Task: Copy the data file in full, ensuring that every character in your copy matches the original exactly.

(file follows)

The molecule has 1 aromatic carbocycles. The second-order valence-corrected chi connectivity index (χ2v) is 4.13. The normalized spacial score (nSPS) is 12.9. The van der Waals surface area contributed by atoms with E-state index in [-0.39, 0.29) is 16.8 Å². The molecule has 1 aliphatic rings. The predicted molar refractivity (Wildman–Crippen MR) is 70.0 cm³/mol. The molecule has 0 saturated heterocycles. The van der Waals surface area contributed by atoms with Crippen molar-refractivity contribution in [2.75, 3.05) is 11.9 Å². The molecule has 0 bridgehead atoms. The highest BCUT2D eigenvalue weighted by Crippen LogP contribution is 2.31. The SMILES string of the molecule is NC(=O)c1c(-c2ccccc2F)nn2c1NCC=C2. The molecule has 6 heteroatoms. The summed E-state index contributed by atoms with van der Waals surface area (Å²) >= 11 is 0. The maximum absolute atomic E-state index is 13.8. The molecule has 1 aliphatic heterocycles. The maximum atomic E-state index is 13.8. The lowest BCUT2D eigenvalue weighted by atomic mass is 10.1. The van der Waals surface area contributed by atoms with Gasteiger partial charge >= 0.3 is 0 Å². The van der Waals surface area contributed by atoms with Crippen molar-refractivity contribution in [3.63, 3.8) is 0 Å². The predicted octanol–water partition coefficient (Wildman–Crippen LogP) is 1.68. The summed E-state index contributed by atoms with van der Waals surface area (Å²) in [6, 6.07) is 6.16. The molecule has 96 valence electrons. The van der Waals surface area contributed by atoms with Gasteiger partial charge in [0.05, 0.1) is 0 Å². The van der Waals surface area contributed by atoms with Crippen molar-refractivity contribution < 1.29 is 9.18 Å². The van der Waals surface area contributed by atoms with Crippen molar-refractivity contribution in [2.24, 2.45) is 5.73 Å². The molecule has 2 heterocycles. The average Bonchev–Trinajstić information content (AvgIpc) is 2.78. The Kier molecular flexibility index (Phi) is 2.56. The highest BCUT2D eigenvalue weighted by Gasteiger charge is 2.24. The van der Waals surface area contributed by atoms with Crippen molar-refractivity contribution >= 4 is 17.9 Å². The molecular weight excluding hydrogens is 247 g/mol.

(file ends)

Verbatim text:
The molecule has 1 aromatic carbocycles. The second-order valence-corrected chi connectivity index (χ2v) is 4.13. The normalized spacial score (nSPS) is 12.9. The van der Waals surface area contributed by atoms with E-state index in [-0.39, 0.29) is 16.8 Å². The molecule has 1 aliphatic rings. The predicted molar refractivity (Wildman–Crippen MR) is 70.0 cm³/mol. The molecule has 0 saturated heterocycles. The van der Waals surface area contributed by atoms with Crippen molar-refractivity contribution in [2.75, 3.05) is 11.9 Å². The molecule has 0 bridgehead atoms. The highest BCUT2D eigenvalue weighted by Crippen LogP contribution is 2.31. The SMILES string of the molecule is NC(=O)c1c(-c2ccccc2F)nn2c1NCC=C2. The molecule has 6 heteroatoms. The summed E-state index contributed by atoms with van der Waals surface area (Å²) >= 11 is 0. The maximum absolute atomic E-state index is 13.8. The molecule has 1 aliphatic heterocycles. The maximum atomic E-state index is 13.8. The lowest BCUT2D eigenvalue weighted by atomic mass is 10.1. The van der Waals surface area contributed by atoms with Gasteiger partial charge >= 0.3 is 0 Å². The van der Waals surface area contributed by atoms with Crippen molar-refractivity contribution in [3.63, 3.8) is 0 Å². The predicted octanol–water partition coefficient (Wildman–Crippen LogP) is 1.68. The summed E-state index contributed by atoms with van der Waals surface area (Å²) in [6, 6.07) is 6.16. The molecule has 96 valence electrons. The van der Waals surface area contributed by atoms with Gasteiger partial charge in [0.05, 0.1) is 0 Å². The van der Waals surface area contributed by atoms with Crippen molar-refractivity contribution < 1.29 is 9.18 Å². The van der Waals surface area contributed by atoms with Crippen molar-refractivity contribution in [2.24, 2.45) is 5.73 Å². The molecule has 2 heterocycles. The average Bonchev–Trinajstić information content (AvgIpc) is 2.78. The Kier molecular flexibility index (Phi) is 2.56. The highest BCUT2D eigenvalue weighted by Gasteiger charge is 2.24. The van der Waals surface area contributed by atoms with Crippen molar-refractivity contribution >= 4 is 17.9 Å². The molecular weight excluding hydrogens is 247 g/mol.